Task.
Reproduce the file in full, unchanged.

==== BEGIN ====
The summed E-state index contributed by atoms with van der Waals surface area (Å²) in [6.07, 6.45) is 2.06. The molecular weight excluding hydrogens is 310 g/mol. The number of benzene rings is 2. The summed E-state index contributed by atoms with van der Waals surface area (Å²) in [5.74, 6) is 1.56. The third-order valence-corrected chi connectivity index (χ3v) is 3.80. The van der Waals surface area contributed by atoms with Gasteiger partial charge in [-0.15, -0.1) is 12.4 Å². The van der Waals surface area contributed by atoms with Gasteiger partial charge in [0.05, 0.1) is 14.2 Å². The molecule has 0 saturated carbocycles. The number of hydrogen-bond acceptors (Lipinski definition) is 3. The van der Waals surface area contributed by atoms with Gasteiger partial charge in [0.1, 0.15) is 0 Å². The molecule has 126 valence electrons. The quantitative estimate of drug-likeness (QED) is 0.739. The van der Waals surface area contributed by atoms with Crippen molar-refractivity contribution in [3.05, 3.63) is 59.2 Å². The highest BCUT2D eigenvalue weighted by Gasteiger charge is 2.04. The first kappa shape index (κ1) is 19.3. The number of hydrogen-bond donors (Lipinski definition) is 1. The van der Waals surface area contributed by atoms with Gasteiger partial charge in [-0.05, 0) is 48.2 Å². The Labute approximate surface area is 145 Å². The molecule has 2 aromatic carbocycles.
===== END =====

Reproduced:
The summed E-state index contributed by atoms with van der Waals surface area (Å²) in [6.07, 6.45) is 2.06. The molecular weight excluding hydrogens is 310 g/mol. The number of benzene rings is 2. The summed E-state index contributed by atoms with van der Waals surface area (Å²) in [5.74, 6) is 1.56. The third-order valence-corrected chi connectivity index (χ3v) is 3.80. The van der Waals surface area contributed by atoms with Gasteiger partial charge in [-0.15, -0.1) is 12.4 Å². The van der Waals surface area contributed by atoms with Gasteiger partial charge in [0.05, 0.1) is 14.2 Å². The molecule has 0 saturated carbocycles. The number of hydrogen-bond acceptors (Lipinski definition) is 3. The van der Waals surface area contributed by atoms with Gasteiger partial charge in [0.1, 0.15) is 0 Å². The molecule has 126 valence electrons. The quantitative estimate of drug-likeness (QED) is 0.739. The van der Waals surface area contributed by atoms with Crippen molar-refractivity contribution in [3.05, 3.63) is 59.2 Å². The highest BCUT2D eigenvalue weighted by Gasteiger charge is 2.04. The first kappa shape index (κ1) is 19.3. The number of hydrogen-bond donors (Lipinski definition) is 1. The van der Waals surface area contributed by atoms with Gasteiger partial charge in [-0.05, 0) is 48.2 Å². The Labute approximate surface area is 145 Å². The molecule has 2 aromatic carbocycles.